At the end of May, I had the opportunity to attend a conference comparing the rights of the suspect in police detention across different EU jurisdictions. Delegates attended from numerous countries from as far afield as Latvia and Moldova. Speakers included some familiar names from UK academia such as Ed Cape and Jacqueline Hodgson.
The research project which formed the basis of the conference focused on four countries: France, the Netherlands, Scotland and England and Wales. Feedback from the research was hampered by a lack of data from the French part of the project. The authorities there had initially agreed to grant the researchers access to police stations but then revoked that permission. Following a change of heart, limited work was eventually undertaken in France. By choosing these contrasting jurisdictions, researchers were able to compare adversarial with inquisitorial systems of justice.
The trigger for this project has been Directive 2012/13/EU on the right to information in criminal proceedings which is due to be implemented on 2 June 2014. Article 7 of this directive is possibly the most interesting aspect as it deals with accessing the material of the case. Reference is made to disclosure of the case file ? an alien concept as far as this jurisdiction is concerned and one which will require a fundamental shift in police culture.
I was astonished to learn that more than a third of lawyers attending a police station in France and the Netherlands do not practise criminal law and would not follow the case through to court. Many in France simply advised their clients to tell the truth and one Dutch lawyer did not know how long his client could remain in police detention without charge.
Both these countries restrict the amount of time that a lawyer can spend in consultation to just 30 minutes. There is also either a very limited or no right to intervene in an interview, this possibly reflecting their inquisitorial systems of justice. Lawyers in these jurisdictions tended to be passive in direct contrast to the proactive role played by ourselves. Perhaps, then, it was not so surprising that, on one occasion in France, the lawyer made no attempt to halt the interview even though the suspect had become suicidal.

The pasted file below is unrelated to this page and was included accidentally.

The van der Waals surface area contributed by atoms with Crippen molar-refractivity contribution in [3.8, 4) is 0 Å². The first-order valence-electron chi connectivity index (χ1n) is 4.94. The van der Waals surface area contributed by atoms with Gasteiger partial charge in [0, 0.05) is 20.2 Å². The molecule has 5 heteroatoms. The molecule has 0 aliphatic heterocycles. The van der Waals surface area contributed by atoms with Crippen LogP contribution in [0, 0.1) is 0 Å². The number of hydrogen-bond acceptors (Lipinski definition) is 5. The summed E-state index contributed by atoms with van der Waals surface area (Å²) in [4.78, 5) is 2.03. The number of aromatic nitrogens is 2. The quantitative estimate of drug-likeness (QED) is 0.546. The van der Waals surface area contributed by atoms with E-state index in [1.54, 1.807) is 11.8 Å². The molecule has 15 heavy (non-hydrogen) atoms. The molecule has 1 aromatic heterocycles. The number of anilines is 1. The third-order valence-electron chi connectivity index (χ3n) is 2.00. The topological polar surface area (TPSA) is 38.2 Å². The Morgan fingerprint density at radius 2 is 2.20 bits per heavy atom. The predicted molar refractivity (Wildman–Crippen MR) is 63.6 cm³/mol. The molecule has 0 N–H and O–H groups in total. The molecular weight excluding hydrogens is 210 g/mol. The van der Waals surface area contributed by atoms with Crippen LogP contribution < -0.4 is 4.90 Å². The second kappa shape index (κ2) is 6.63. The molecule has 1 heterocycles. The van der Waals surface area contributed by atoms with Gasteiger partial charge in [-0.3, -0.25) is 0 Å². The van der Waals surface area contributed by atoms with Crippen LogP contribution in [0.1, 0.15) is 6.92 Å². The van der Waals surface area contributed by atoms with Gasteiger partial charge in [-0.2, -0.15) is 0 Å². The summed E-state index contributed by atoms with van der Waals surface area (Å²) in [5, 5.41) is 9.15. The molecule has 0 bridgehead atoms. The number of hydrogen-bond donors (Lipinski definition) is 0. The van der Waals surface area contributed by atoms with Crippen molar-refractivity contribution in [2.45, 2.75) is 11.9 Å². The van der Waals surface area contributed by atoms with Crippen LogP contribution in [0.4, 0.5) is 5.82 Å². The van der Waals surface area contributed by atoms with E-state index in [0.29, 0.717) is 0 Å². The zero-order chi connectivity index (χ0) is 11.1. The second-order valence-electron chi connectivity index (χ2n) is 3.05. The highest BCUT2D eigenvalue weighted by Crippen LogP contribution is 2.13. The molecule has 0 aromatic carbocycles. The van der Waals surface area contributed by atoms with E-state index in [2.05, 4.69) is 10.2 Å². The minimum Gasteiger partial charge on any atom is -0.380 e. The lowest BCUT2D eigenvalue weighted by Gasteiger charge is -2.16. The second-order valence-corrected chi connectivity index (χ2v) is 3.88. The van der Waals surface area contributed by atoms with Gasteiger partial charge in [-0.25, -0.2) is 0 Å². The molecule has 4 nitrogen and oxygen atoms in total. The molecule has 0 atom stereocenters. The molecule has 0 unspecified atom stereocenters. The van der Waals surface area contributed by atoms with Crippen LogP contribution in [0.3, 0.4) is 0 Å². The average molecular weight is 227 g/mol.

Surprisingly, only 10% of interviews observed went entirely no comment. A prepared statement was provided in one in twenty interviews, somewhat fewer than I might have imagined. At least in England and Wales ? and also indeed in Scotland ? it was rare for the police to seek to undermine a suspect?s decision not to answer questions. The opposite was true in the Netherlands, where the police often sought to undermine a suspect?s silence.
There are some stark differences between Scotland and the practice south of the border. Upon arrival, only 50% of suspects are advised they are entitled to free legal advice as opposed to just being made aware they can have a lawyer. In 53% of cases, no interrogation at all takes place and very few lawyers actually attend the police station in Scotland, as, instead, advice is limited to a consultation on the telephone. When an interview does occur, little more than a third is audio-recorded due to a lack of officers trained to undertake taped interviews.
Inevitably the fixed fee system of payment and the continuing erosion of those fees are having a negative impact in England and Wales. Contact with clients becomes minimal and the average length of a consultation has fallen below 30 minutes. It was therefore refreshing to hear John Long, the Deputy Chief Constable of Avon and Somerset, who was in attendance to provide feedback, comment that, in his view, legal aid must be preserved and the proposed cuts in the guise of PCT are a threat.
Avon and Somerset had been chosen as the focus of the work in the UK and, during workshops arranged by the researchers, defence practitioners and police officers were invited to swap roles during role play. This highlighted the importance of disclosure and increased the level of trust between the two sides. One officer is reported to have said that he thought "lawyers coach clients to tell lies?!! It remains to be seen whether funding will be made available to provide joint training as all parties considered it to be beneficial.
As for Maastricht itself, the town was surprisingly small and provincial, given its significance in the context of the EU and recent politics. This being Holland though, everything was beautifully preserved and of course it rained. A lot.